Fifth Wheel Travel Trailer RV Recreational VehicleFour trailers were burned in the fire early Saturday morning, with three of those destroyed. The fourth one received damage on one side, said RCMP.

The fire was reported around 4:30 a.m. July 27.

No one was in the trailer where the fire started at the AG Society Campground, but a man, woman and their pet bird in a neighboring trailer narrowly escaped before the blaze engulfed their trailer.

Officials believe the fire started from a laptop that overheated in one of the trailers.

“The Office of the Fire Commissioner believed it was sitting on a carpet. So when it’s charging and sitting on carpet, you may not notice the heat in the amount of time it would take to charge up but over a prolonged period of time that’s likely going to cause problems,” said Cpl. Scott Fefchak of Killarney RCMP.

Officials said if you’re going to be away for an extended period of time, it’s best to unplug as many devices and appliances as possible.

Damage estimates for the trailers lost in the blaze have not yet been determined. But the four travel trailers are considered a total loss.

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Jack Sisemore and his son, Trent, opened an RV Museum behind their Amarillo, Texas RV dealership this spring. It showcases RVs they have bought and lovingly restored over the years, just because they wanted to.

Inside a 6,000-square-foot metal building, the vintage RVs are staged with picnic tables and other camping paraphernalia, so that the museum has the surreal feel of an overnight trailer park — but with air conditioning. Admission is free.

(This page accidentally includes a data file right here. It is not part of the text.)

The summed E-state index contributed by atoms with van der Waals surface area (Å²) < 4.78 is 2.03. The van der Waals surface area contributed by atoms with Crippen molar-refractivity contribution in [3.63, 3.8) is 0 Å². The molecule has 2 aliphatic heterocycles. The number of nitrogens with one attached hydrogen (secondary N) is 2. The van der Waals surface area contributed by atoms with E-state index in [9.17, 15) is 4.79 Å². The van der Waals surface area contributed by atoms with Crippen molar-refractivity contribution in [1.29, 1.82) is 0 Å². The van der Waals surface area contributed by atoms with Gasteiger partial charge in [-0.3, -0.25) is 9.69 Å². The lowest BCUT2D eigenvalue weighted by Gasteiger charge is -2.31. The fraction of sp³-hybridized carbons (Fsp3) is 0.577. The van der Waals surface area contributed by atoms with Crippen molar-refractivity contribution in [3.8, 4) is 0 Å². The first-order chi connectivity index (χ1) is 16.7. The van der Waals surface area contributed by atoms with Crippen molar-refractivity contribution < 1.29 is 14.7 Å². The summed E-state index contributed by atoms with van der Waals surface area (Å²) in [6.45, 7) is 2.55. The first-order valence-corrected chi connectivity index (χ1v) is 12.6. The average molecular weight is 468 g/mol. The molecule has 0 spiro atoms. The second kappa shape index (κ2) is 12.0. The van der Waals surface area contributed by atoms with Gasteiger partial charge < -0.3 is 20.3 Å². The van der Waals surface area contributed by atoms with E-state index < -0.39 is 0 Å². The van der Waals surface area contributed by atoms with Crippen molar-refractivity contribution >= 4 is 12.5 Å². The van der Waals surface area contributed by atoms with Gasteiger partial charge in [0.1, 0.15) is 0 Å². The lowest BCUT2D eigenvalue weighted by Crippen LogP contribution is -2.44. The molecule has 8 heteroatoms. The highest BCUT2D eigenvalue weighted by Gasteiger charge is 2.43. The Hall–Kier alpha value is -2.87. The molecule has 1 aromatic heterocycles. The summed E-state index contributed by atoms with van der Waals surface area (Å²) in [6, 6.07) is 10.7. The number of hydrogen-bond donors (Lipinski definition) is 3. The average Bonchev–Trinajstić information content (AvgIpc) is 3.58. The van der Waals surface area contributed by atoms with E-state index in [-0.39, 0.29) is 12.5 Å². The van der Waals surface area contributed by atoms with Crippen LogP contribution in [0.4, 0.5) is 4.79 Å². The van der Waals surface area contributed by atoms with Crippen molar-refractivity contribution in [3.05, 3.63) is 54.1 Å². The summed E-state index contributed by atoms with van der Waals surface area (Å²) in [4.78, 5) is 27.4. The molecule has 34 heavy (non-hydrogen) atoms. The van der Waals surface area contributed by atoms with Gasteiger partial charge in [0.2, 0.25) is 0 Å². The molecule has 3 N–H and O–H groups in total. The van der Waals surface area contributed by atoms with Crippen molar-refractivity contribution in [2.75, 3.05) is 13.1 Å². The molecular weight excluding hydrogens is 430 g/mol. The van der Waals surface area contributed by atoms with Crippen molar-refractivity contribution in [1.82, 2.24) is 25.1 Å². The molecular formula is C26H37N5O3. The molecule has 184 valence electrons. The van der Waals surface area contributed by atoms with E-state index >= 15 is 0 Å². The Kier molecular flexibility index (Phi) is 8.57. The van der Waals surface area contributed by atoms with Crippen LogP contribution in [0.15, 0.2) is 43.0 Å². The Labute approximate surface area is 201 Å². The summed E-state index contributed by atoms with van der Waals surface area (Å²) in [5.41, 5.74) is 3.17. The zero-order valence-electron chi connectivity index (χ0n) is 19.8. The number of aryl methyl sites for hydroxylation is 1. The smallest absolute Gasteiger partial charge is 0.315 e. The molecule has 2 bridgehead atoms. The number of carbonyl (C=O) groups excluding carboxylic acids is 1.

“We’ve been restoring RVs for about 25 years,” Trent Sisemore says. “We just love doing it.”

Most of these campers, trailers and motor homes are beautifully restored, though a few have been cleaned but otherwise intentionally left in the condition in which they were found. About 15 of the Sisemores’ 25 vintage RVs are on display at any time.

The first RV you see when you walk in is a 1948 Flxible bus used in the 2006 Robin Williams movie “RV,” which plays in a constant loop on a TV screen near the long red-and-white bus that Trent Sisemore hunted down in a Hollywood studio.


Flexible Clipper Motorhome used in the movie RV

The Gornickes family from the movie “RV” didn’t come with the 1948 Flxible Clipper motorhome now parked at the Amarillo RV museum.

With the exception of a 1937 Elkhart Traveler the Sisemores recently acquired, all the RVs have steps at their doors, and you’re welcome to go inside and look around. Each is staged with appropriate kitchen gadgets, books, games and other knickknacks from its period.

Along with RVs, the museum displays about a dozen vintage motorcycles, because Jack Sisemore loves motorcycles. His favorite is a 1952 Blue Harley.

A replica gas station in the museum is a tribute to Jack Sisemore’s career. With money he borrowed from his grandmother, he opened a Chevron station in 1963. In the ’70s, he wanted to travel with his family, so he rented an RV. He later started renting RVs to other people, and that eventually led to the opening of his own RV dealership. Now, the family’s involved in RV manufacturing as well.

Find out more about the RV Museum at